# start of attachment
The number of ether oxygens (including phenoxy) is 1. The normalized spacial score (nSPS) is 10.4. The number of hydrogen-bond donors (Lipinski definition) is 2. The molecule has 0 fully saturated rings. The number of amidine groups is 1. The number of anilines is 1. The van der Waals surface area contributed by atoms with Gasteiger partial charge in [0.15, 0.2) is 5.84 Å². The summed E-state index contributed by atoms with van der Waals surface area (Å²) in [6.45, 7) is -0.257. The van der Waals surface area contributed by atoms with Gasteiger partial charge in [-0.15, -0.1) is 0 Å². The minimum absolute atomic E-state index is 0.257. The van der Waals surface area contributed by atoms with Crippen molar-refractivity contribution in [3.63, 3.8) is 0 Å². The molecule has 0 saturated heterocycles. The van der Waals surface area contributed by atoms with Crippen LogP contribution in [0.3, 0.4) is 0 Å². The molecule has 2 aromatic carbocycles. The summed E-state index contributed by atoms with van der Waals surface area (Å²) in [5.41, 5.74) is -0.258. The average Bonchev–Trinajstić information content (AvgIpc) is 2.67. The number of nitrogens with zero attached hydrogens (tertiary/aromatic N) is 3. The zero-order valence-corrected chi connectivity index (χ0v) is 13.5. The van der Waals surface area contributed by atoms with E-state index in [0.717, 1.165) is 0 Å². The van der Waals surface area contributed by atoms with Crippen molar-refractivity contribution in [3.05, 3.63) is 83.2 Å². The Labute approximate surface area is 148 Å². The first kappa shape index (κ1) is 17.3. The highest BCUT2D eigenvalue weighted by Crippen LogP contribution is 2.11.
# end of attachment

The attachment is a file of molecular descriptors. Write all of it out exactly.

The number of ether oxygens (including phenoxy) is 1. The normalized spacial score (nSPS) is 10.4. The number of hydrogen-bond donors (Lipinski definition) is 2. The molecule has 0 fully saturated rings. The number of amidine groups is 1. The number of anilines is 1. The van der Waals surface area contributed by atoms with Gasteiger partial charge in [0.15, 0.2) is 5.84 Å². The summed E-state index contributed by atoms with van der Waals surface area (Å²) in [6.45, 7) is -0.257. The van der Waals surface area contributed by atoms with Gasteiger partial charge in [-0.15, -0.1) is 0 Å². The minimum absolute atomic E-state index is 0.257. The van der Waals surface area contributed by atoms with Crippen molar-refractivity contribution in [3.63, 3.8) is 0 Å². The molecule has 0 saturated heterocycles. The van der Waals surface area contributed by atoms with Crippen LogP contribution in [0.3, 0.4) is 0 Å². The molecule has 2 aromatic carbocycles. The summed E-state index contributed by atoms with van der Waals surface area (Å²) in [5.41, 5.74) is -0.258. The average Bonchev–Trinajstić information content (AvgIpc) is 2.67. The number of nitrogens with zero attached hydrogens (tertiary/aromatic N) is 3. The zero-order valence-corrected chi connectivity index (χ0v) is 13.5. The van der Waals surface area contributed by atoms with E-state index in [0.717, 1.165) is 0 Å². The van der Waals surface area contributed by atoms with Crippen molar-refractivity contribution in [3.05, 3.63) is 83.2 Å². The Labute approximate surface area is 148 Å². The first kappa shape index (κ1) is 17.3. The highest BCUT2D eigenvalue weighted by Crippen LogP contribution is 2.11.